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  • Dr. Elad Gil

Applied Brainstorming Outline – Considering Digital Content Platform Regulation in Israel

By Dr. Elad Gil

14.03.2022















To

 

The Committee for the Law’s Compliance with Technological Challenges (Davidi Committee)

  

Minister of Communications Advisory Taskforce  

 

Dear Sirs,

 

We are pleased to submit the position of Tachlith – The Institute for Israeli Policy, and the Federmann Cyber Security Research Center at Hebrew University in response to the open call distributed by the Ministry of Communications on February 24, 2022, regarding the digital content platform regulation. * Due to the short timetable avaible, our response will focus on presenting an outline of the recommended regulatory policy’s main points, and elucidating a number of specific arrangements with respect to the legal liability regime we propose and its scope of application. We would be happy to speak with you and elaborate our detailed response regarding molding the legislation and regulation in this area, should you be interested. 

 

Summary of Our Position


The objective function

 

Involvement in the online platform market must be executed in accordance with a well-defined objective function and must be derived from the needs and characteristics of Israel’s economy and society. We would define the Israeli objective function as follows: The existence of an online space where Israeli citizens can enjoy, with equality, a broad right of access to the web and its content, in a manner that complies with a flourishing culture of freedom of expression, and which provides a safe and protected environment where citizens’ privacy is maintained, and which grants an opportunity to develop an innovative, entrepreneurial economy.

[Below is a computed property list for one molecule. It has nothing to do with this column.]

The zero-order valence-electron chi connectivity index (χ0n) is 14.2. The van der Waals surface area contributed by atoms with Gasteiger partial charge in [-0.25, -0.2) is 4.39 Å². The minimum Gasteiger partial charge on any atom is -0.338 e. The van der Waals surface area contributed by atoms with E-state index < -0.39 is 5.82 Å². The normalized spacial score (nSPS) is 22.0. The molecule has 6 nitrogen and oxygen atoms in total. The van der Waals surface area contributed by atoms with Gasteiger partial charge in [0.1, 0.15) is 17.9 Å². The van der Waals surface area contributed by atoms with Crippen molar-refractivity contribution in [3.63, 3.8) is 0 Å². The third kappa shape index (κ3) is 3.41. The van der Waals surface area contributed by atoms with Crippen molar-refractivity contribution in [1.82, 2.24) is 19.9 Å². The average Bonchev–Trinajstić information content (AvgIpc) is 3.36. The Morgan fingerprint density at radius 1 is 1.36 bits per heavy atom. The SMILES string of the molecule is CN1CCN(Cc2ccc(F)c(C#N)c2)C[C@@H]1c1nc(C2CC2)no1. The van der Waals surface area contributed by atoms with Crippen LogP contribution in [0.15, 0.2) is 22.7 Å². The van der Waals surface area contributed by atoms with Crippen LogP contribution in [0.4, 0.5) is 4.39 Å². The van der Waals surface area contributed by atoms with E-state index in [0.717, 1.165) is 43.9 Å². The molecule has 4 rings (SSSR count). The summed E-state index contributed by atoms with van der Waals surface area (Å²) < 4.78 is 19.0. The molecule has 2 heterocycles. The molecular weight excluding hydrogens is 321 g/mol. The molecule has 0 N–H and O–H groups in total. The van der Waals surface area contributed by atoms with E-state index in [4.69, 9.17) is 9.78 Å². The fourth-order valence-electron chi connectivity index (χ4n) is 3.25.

The organizing idea: optimal distribution of work between the private sector and the Government

In selecting the regulatory model, we propose to adopt a simple guiding principle: comparative institutional (sectoral) advantage. The objective function should be realized through a series of moral, professional, and technological decisions regarding the balance between competing values. The regulatory arrangement must grant the Regulator powers and authorities only with respect to decisions it is in a good position to advance, and it must leave discretion in the platforms’ hands, with respect to decisions they are in a better position to make. This should be done while creating suitable incentives.      

 

Regulatory package deal: “safe harbor” in exchange for a content policy suitable to the public interest

 

According to the guiding principle, we recommend adopting a model of structural-procedural regulation. At the foundation of this model, central parts of which have been adopted in legislative bills currently being advanced in the European Union and the United States, is a “package deal” between the state and the platforms. The platforms receive “safe harbor”, which means conditional immunity from tort and criminal liability for user content, in exchange for undertaking a series of regulatory obligations intended to impact the structure of incentives and put in place procedural requirements for the supervision and formulation of an optimal content policy.